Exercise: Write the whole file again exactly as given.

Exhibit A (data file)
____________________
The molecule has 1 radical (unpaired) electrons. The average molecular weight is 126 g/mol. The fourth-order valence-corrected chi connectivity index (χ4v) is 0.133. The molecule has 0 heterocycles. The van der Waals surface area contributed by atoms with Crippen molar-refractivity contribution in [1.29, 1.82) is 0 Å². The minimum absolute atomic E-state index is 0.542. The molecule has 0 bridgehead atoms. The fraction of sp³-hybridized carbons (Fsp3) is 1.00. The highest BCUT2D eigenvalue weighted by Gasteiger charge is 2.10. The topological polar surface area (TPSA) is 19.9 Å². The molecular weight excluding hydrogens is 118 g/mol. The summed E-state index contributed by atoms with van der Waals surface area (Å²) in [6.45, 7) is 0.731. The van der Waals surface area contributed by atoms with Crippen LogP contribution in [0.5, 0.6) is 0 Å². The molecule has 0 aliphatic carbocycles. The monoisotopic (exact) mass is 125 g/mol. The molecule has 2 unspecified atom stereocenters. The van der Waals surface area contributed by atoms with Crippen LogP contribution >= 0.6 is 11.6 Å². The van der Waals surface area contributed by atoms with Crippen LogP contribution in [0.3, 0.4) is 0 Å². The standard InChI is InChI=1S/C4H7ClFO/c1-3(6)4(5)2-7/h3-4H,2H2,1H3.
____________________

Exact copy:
The molecule has 1 radical (unpaired) electrons. The average molecular weight is 126 g/mol. The fourth-order valence-corrected chi connectivity index (χ4v) is 0.133. The molecule has 0 heterocycles. The van der Waals surface area contributed by atoms with Crippen molar-refractivity contribution in [1.29, 1.82) is 0 Å². The minimum absolute atomic E-state index is 0.542. The molecule has 0 bridgehead atoms. The fraction of sp³-hybridized carbons (Fsp3) is 1.00. The highest BCUT2D eigenvalue weighted by Gasteiger charge is 2.10. The topological polar surface area (TPSA) is 19.9 Å². The molecular weight excluding hydrogens is 118 g/mol. The summed E-state index contributed by atoms with van der Waals surface area (Å²) in [6.45, 7) is 0.731. The van der Waals surface area contributed by atoms with Crippen LogP contribution in [0.5, 0.6) is 0 Å². The molecule has 0 aliphatic carbocycles. The monoisotopic (exact) mass is 125 g/mol. The molecule has 2 unspecified atom stereocenters. The van der Waals surface area contributed by atoms with Crippen LogP contribution >= 0.6 is 11.6 Å². The van der Waals surface area contributed by atoms with Crippen LogP contribution in [0.3, 0.4) is 0 Å². The standard InChI is InChI=1S/C4H7ClFO/c1-3(6)4(5)2-7/h3-4H,2H2,1H3.